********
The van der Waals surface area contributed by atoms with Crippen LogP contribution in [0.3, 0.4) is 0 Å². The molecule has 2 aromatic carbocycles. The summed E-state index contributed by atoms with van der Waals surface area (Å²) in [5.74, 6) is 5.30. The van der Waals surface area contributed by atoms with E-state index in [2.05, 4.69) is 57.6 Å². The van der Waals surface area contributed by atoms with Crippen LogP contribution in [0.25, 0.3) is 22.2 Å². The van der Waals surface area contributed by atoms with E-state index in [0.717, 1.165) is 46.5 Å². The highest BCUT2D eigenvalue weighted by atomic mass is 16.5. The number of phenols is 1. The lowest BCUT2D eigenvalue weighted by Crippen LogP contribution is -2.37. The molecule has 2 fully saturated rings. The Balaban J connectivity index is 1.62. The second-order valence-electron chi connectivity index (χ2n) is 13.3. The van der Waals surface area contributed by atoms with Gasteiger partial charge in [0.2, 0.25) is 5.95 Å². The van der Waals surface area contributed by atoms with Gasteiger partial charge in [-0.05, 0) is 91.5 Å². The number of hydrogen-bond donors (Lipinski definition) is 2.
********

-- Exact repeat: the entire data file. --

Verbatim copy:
The van der Waals surface area contributed by atoms with Crippen LogP contribution in [0.3, 0.4) is 0 Å². The molecule has 2 aromatic carbocycles. The summed E-state index contributed by atoms with van der Waals surface area (Å²) in [5.74, 6) is 5.30. The van der Waals surface area contributed by atoms with E-state index in [2.05, 4.69) is 57.6 Å². The van der Waals surface area contributed by atoms with Crippen LogP contribution in [0.25, 0.3) is 22.2 Å². The van der Waals surface area contributed by atoms with E-state index in [0.717, 1.165) is 46.5 Å². The highest BCUT2D eigenvalue weighted by atomic mass is 16.5. The number of phenols is 1. The lowest BCUT2D eigenvalue weighted by Crippen LogP contribution is -2.37. The molecule has 2 fully saturated rings. The Balaban J connectivity index is 1.62. The second-order valence-electron chi connectivity index (χ2n) is 13.3. The van der Waals surface area contributed by atoms with Gasteiger partial charge in [0.2, 0.25) is 5.95 Å². The van der Waals surface area contributed by atoms with Gasteiger partial charge in [-0.05, 0) is 91.5 Å². The number of hydrogen-bond donors (Lipinski definition) is 2.